The capability and functionality of smartphones and tablet computers continue to grow every day. Navigation systems, video chats and conferencing, e-commerce, video and camera functions, and entertainment -- these devices are revolutionizing our lives.
As with so many great things, however, there’s another side. A tablet computer’s greater functionality and ability to transmit data rather than just voice means it can use up to 120 times more spectrum than the simple cell phone of a decade ago. Unfortunately, the amount of spectrum available for wireless users hasn’t kept up with technology innovations.
The recent Super Bowl was a great game, setting a record for the number of viewers. That evening, however, another record was set: the game started with about 10,000 tweets per second and by the final moments of the game, the number of tweets increased to over 12,000 per second. Clearly, the mobile broadband network was stretched thin that night. This just one example of how our country’s limited spectrum is becoming more and more congested, raising the possibility of “spectrum exhaust” in a few short years if something isn’t done now.
Our lawmakers, however, can take immediate action to address this spectrum exhaust by giving the FCC the authority to make more of it available for us to share. A bill in the House would do just that, giving the FCC the authority it needs to hold incentive auctions to free up wireless spectrum for use by wireless carriers. The bill further provides that the FCC let all interested parties bid for all bands of the spectrum, without unreasonable bidder eligibility rules or restraints placed on its use. Incentive auctions, which have been most successful in the past when they had the least restrictions, would get the spectrum into the hands of wireless network operators to then be made available for use by consumers and businesses in both major cities and rural areas around the country. These auctions will also help reduce the Federal deficit, offering an important boost to the U.S. economy. The bill, and spectrum reform more generally, benefits consumers for a number of reasons.
First and most important, fair and open auctions would ensure our smartphones and devices remain secure and reliable, with less risk of dropped calls. Consumers who depend on their phones in our mobile, always on-the-go, lifestyle need the greater reliability and better service that spectrum reform will ensure. While it is very important that our calls go through to a spouse, parent or our kids it’s also critical that the new smartphone-based health and learning applications have good connections. Can you imagine the impact of a dropped connection on a patient communicating with her doctor through new smartphone-based health applications or a student taking a distance learning course via a tablet computer? These are the kinds of applications that spectrum reform will increasingly make part of our everyday lives.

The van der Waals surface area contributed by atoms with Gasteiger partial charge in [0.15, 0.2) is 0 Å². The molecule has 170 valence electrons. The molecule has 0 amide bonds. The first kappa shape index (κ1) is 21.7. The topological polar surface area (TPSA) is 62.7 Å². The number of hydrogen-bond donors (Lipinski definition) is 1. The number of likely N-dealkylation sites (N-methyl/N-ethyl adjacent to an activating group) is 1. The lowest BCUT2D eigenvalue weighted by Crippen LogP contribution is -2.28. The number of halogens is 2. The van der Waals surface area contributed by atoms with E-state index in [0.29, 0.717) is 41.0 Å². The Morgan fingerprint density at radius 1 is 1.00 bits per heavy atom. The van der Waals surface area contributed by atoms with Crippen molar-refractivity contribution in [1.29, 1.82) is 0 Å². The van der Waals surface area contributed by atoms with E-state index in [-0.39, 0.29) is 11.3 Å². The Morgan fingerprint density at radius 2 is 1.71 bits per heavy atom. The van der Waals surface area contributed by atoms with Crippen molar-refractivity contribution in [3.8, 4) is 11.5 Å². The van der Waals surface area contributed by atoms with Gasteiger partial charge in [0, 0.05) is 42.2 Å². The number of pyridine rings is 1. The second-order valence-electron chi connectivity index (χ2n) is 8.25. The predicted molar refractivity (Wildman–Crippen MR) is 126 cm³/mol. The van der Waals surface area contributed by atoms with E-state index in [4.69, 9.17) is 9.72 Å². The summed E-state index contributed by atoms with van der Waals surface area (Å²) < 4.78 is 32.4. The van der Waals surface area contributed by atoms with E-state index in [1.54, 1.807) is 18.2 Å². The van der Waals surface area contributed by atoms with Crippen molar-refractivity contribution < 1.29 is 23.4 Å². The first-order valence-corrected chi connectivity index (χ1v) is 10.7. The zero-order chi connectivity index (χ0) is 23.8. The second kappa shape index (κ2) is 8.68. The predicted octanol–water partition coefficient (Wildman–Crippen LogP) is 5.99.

Second, spectrum reform will ensure further deployment of advanced, fourth-generation wireless broadband services for rural consumers and others who live in underserved areas. With more spectrum, these users will be able to share in the benefits of advanced wireless broadband on an equal basis. For example, an entrepreneur will be able to sell her products remotely or a farmer will have the capability for up-to-the-minute weather or pricing forecasts.
Third, spectrum reform is good for the economy as a whole. TechNet recently reported that over 450,000 jobs have been added in the United States in the “app economy” since the introduction of the iPhone in 2007, even during the economic downturn. A recent study from two noted economists, formerly with the Commerce Department and the IMF, noted that the previous transition, from second- to third-generation systems (essentially, from regular cellphones to smartphones) added almost 1.6 million jobs to the economy. The transition we’re undergoing now (to 4G systems), is expected to add over 230,000 jobs this year. This kind of wireless innovation, and the jobs created from it, wouldn’t have been possible without ample amounts of spectrum.
While network operators are working with their engineers on innovative ways to make more efficient use of the spectrum we already have, it’s just not enough to keep up with consumer demand. That’s why we need the kind of spectrum reform offered in the House bill: a way to make more spectrum available for wireless users more quickly, offer better service for customers, and help the economy. We need spectrum reform now: consumers can’t wait.